I'm in the Navy, and I wake up every day depressed just knowing what I have to go through that day. Let me tell you about the advancement sytem. Since my two years of being on board, I've seen OS's come in as Seamen Apprentices that are now second classes, while I'm still a third class. I do ten times as much work, and I scored way higher on my ASVAB, but yet, I'm still the same rank I was when I got here. I'm getting tired of seeing these morons get advanced and getting BAH so they can get houses off the ship while I still have to live in my little 2 foot by 6 foot hole. You give these people a little rank, and they run away with it. Most of the people in charge are people who wouldn't amount to much in the "real world", and they abuse their rank. They're too busy trying to kiss the ass of the person above them to pay attention to how outrageous their demands of us are. We don't get any work done because we're too busy "training". Training is great, but it won't make a difference if our equipment doesn't work. I'm stationed in Japan, and the rules are just ridiculous. I'm 25 years old and I can't leave the ship without telling the people in charge where I'm going, when I'm going to be there, and who I'm going to be with. And that's for everybody, except the officers, because they live in a different world then us. I get phone calls when I'm out on "liberty" asking me where I am, and who I'm with. I've worked for fourteen to sixteen hour work days for two months straight without a day off. Granted, I signed up for this, but I had many more expectations. I came in with a good outlook
Boolai aka The Prophet

United States

#864 Jun 7, 2007
I will say the truth. These are the facts. If you go into the Navy as an enlisted. If you enlist you are entering a very classest system. Where you "will" work 16 hour days. All in the name of your country and most of all for the officers. Who but for a few token minorities are all but white upper class Americans. Who will smile to your face but stab you in your back. All in the name of discipline. They will pat you on your back on moment and the next you could be facing captain's mass. Which is a mockery of a copy of our own justice system. These officer's will have more freedom more privileges and more dignity than you will ever have. All you could be one of them if you work three times as hard and kiss plenty of asses. Now for the chiefs. These are composed of mostly over weight poorly mannered henchmen for the officers. Their job is to make you "work, Work WORK, " You want to see your child get born!!!??? How dare you ask get back to work you slacker. F@#$$ gundecker. Yup thats what you will get.

Now if you can deal with that? Here are some facts. 30% of the American patriots who volunteered to help their Country, get a dishonorable discharge. Another 30% of those patriots end up homeless. A certain percentage end up addicted to alcohol yet another percentage end up with mental damage. Yet another end up sexually assaulted.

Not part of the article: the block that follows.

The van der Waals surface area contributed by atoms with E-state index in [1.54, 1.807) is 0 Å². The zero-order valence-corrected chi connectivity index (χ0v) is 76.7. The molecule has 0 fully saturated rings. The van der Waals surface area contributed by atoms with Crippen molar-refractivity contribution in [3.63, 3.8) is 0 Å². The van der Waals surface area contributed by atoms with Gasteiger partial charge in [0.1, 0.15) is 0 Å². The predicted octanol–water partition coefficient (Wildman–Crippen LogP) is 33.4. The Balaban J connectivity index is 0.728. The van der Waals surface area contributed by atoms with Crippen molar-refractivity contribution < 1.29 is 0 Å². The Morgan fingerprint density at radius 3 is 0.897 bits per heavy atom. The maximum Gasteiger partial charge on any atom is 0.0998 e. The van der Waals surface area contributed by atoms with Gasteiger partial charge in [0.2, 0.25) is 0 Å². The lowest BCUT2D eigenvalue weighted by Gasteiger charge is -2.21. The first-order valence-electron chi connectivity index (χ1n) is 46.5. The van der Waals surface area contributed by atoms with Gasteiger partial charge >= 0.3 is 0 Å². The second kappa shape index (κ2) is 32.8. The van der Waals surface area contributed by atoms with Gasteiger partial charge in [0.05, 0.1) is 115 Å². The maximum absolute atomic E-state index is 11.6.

So do yourself favor and "DO NOT VOLUNTEER!!!" They will use that fact that you signed a contract as an excuse to treat you poorly and abuse you. So until they make some major changes to the military. F$$$ them

“Shore duty...gotta love it!”

Since: May 07

Newark, NJ

#865 Jun 8, 2007
I would venture to suggest that if you refocused some of that negative "complainer" energy into something slightly more productive, you'd see things turn around for you. In every job, either in the "real world" or military, there is a pecking order; that's just the linear system that we friendly Americans adhere to, friend...someone on the top, and conversely, someone on the bottom. The quicker you get to the top, the easier the jobs get and the more freedom you earn. The advancement system is faulted, but not faulty; it does accomplish its objective, and that's to advance a certain percentage of eligible personnel based on established criteria. If you don't meet the minimum standard for advancement, you don't get the nod. Simple. Single BAH and the other bennies should be your inspiration to study harder and make rank rather than fuel your obvious disposition, shipmate. I'm a seven-year PO1 that's been to court martial and had to cross-rate. You think it was easy to bounce back and progress???? I dedicated myself to raising my family and furthering my career, and gave up on whining about the disparities between the ranks. It's pointless. Typically, the ones that continue to whine and gripe are the ones that are the most fearful of trying, of setting themselves apart for fear that they may not measure up. Fear. Not the Navy, young fella. Your pesimism - is that helping anything, or hindering you from success? Stop worrying about what other people are doing and concentrate on what you can do for yourself. Do you write your own evals? Do you just sign 'em when you get 'em? Do you volunteer, or wait to be "volun-told"? Have you been seeking higher education? Have you routed a request for a C-school that would benefit you & the command? NKO - have you been taking courses, or are you one of those guys that insist none of that stuff will help you in the "real world"? Let me hip you to some wisdom - those are the guys that come back from the Navy with nothing to show for it...those are the guys in line at the VA trying to get a little more for BS injuries...they were afraid to try while they were active, and want to settle for scraps as a civilian. My wife works at the VA doing med screenings, and is also a Navy veteran (HM2), so my opinion is well qualified. I only ask of my people that they do better than that, challenge themselves and grab every opportunity. Try that.